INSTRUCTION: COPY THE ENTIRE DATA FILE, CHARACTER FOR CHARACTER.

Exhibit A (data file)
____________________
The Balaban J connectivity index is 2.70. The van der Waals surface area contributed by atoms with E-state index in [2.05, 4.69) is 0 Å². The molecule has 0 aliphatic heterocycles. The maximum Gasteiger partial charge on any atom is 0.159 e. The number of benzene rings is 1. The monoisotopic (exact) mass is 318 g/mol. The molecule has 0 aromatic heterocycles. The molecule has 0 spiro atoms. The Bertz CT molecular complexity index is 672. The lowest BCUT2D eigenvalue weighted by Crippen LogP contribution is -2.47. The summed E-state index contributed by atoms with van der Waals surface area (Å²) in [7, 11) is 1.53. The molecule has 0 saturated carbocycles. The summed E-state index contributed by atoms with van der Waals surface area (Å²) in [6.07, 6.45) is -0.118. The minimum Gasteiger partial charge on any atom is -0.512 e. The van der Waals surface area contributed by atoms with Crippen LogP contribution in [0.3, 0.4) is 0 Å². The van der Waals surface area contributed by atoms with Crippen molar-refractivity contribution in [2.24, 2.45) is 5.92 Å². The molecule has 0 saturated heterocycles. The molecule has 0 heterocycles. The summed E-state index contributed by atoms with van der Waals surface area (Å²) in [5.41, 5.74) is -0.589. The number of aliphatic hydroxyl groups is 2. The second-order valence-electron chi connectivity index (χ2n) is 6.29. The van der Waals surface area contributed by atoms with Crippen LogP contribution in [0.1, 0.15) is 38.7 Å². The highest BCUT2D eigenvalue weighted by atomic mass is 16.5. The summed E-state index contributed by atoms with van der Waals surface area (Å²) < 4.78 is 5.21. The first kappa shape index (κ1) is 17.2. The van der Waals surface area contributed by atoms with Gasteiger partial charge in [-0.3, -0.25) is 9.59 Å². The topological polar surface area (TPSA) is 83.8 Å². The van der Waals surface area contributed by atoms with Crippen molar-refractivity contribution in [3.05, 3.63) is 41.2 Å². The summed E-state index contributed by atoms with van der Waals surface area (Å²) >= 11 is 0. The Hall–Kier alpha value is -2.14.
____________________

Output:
The Balaban J connectivity index is 2.70. The van der Waals surface area contributed by atoms with E-state index in [2.05, 4.69) is 0 Å². The molecule has 0 aliphatic heterocycles. The maximum Gasteiger partial charge on any atom is 0.159 e. The number of benzene rings is 1. The monoisotopic (exact) mass is 318 g/mol. The molecule has 0 aromatic heterocycles. The molecule has 0 spiro atoms. The Bertz CT molecular complexity index is 672. The lowest BCUT2D eigenvalue weighted by Crippen LogP contribution is -2.47. The summed E-state index contributed by atoms with van der Waals surface area (Å²) in [7, 11) is 1.53. The molecule has 0 saturated carbocycles. The summed E-state index contributed by atoms with van der Waals surface area (Å²) in [6.07, 6.45) is -0.118. The minimum Gasteiger partial charge on any atom is -0.512 e. The van der Waals surface area contributed by atoms with Crippen LogP contribution in [0.3, 0.4) is 0 Å². The van der Waals surface area contributed by atoms with Crippen molar-refractivity contribution in [2.24, 2.45) is 5.92 Å². The molecule has 0 saturated heterocycles. The molecule has 0 heterocycles. The summed E-state index contributed by atoms with van der Waals surface area (Å²) in [5.41, 5.74) is -0.589. The number of aliphatic hydroxyl groups is 2. The second-order valence-electron chi connectivity index (χ2n) is 6.29. The van der Waals surface area contributed by atoms with Crippen LogP contribution in [0.1, 0.15) is 38.7 Å². The highest BCUT2D eigenvalue weighted by atomic mass is 16.5. The summed E-state index contributed by atoms with van der Waals surface area (Å²) < 4.78 is 5.21. The first kappa shape index (κ1) is 17.2. The van der Waals surface area contributed by atoms with Gasteiger partial charge in [-0.3, -0.25) is 9.59 Å². The topological polar surface area (TPSA) is 83.8 Å². The van der Waals surface area contributed by atoms with Crippen molar-refractivity contribution in [3.05, 3.63) is 41.2 Å². The summed E-state index contributed by atoms with van der Waals surface area (Å²) >= 11 is 0. The Hall–Kier alpha value is -2.14.